As anthropologists have delineated, however, food not only answers our most basic physical needs, but also is central to social ritual and the construction of culture.
Food plays a vital symbolic role in celebrations and religious ceremonies and is an important marker of social status, gender identity, and ethnic, religious, and national affiliations. The transition to modernity has seemingly intensified the importance of food in society. Food production, preparation, marketing, and consumption are intimately connected with modern and postmodern trends such as industrialization, the rise of mass media, imperialism, economic globalization, multiculturalism and, not least, the changing position of women.
Food and its cultural ramifications pervade modern Western society. Bestseller lists highlight not just the latest cookbook but also Proustian-type memoirs and insider views of the food industry, novels that incorporate recipes into the narrative, and journalistic reportage on what one author has christened the "fast food nation.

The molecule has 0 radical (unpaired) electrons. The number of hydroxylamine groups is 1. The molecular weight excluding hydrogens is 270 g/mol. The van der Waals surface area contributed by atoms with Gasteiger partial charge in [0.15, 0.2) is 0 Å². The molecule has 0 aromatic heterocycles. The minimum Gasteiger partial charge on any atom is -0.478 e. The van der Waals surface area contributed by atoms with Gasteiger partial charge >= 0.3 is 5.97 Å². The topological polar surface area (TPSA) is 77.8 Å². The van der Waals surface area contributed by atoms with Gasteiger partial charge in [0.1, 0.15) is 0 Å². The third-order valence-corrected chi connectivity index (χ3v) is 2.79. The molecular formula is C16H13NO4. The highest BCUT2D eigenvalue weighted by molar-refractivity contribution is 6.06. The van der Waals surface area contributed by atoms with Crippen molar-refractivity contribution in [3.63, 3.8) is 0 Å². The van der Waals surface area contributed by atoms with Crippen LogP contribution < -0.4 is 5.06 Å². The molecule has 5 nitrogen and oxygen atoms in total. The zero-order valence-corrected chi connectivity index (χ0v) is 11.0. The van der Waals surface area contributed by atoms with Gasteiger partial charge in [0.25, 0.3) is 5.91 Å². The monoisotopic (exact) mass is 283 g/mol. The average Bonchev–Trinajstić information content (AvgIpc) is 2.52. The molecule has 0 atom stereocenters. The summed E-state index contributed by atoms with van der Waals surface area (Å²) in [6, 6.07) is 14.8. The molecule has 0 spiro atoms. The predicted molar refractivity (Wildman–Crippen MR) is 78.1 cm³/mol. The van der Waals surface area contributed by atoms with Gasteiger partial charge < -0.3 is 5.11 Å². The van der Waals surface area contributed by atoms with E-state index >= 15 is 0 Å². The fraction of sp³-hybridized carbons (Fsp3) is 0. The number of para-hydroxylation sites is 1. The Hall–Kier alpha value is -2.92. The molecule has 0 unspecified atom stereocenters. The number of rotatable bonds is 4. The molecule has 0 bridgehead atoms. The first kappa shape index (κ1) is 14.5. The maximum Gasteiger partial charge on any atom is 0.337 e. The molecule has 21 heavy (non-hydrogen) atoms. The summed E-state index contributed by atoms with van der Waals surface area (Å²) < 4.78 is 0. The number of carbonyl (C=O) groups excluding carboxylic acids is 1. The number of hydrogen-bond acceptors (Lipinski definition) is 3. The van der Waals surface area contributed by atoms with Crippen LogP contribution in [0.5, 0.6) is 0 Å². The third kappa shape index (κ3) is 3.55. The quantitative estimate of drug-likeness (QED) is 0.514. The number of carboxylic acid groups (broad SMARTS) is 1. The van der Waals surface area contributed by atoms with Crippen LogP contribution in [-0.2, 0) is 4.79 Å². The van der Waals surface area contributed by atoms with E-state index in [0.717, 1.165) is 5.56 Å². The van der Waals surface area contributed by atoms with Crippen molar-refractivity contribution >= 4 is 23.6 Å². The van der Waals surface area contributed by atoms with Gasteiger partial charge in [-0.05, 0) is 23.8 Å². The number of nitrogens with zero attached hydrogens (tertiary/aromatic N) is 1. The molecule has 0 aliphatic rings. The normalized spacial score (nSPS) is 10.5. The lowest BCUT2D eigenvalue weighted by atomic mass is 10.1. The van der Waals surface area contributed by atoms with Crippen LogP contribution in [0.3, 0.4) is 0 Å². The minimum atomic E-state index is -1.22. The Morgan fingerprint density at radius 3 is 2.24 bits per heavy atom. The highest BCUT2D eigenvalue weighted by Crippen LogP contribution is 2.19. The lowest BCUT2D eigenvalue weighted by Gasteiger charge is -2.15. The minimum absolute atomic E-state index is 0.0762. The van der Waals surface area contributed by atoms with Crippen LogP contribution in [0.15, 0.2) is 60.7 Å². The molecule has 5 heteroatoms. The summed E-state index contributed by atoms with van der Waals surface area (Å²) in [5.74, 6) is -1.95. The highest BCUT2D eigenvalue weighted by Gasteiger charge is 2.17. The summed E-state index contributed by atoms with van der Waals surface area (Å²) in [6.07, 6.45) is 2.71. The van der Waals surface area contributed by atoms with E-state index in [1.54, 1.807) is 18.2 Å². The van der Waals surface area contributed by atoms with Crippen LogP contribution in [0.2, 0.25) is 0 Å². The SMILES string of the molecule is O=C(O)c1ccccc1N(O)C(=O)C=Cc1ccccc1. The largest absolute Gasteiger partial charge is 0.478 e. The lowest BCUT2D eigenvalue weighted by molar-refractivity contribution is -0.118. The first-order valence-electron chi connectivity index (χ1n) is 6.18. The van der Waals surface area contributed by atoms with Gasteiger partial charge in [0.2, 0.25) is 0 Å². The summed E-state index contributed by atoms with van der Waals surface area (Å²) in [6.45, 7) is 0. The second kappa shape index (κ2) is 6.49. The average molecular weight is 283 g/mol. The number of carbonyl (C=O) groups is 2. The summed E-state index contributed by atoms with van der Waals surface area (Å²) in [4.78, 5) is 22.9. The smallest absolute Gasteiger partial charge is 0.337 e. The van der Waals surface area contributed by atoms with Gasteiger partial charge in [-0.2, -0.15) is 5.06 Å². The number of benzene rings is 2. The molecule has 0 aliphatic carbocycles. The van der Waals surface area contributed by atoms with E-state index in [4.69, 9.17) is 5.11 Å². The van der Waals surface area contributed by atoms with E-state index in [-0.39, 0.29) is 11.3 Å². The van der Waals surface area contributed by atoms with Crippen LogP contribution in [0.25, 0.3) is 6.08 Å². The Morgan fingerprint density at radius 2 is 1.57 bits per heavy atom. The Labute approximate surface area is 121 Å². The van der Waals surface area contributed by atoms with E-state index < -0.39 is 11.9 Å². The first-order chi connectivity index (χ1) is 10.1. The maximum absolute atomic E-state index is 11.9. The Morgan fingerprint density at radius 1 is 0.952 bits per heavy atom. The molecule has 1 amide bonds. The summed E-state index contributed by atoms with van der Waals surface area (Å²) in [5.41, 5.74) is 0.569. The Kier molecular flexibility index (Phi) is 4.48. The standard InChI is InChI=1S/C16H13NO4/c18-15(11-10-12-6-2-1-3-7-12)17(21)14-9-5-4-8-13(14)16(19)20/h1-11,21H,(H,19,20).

Movies, from Babette's Feast to Big Night , center on food and eating. The growing popularity in the United States and Europe, at least, of restaurants serving "ethnic," "foreign," and fusion cuisine is a tangible reminder of an ongoing global diaspora. This intense interest in food and its attendant cultural innovations, which is so prevalent in Western popular culture today, has not elicited a corresponding enthusiasm from the academy, however.
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Indeed, anthropology is perhaps the one discipline whose practitioners have recognized food's importance beyond merely its biological necessity and have tried to incorporate that insight into their researches. This defensiveness that Belasco notes looms even larger when food studies is brought together with women's history. It would seem that women's historians should be at the forefront of historical explorations of food, given women's primary responsibility for preparation and in some societies for production of food, as well as the gendered aspects of food distribution and consumption characteristic of many different cultures.
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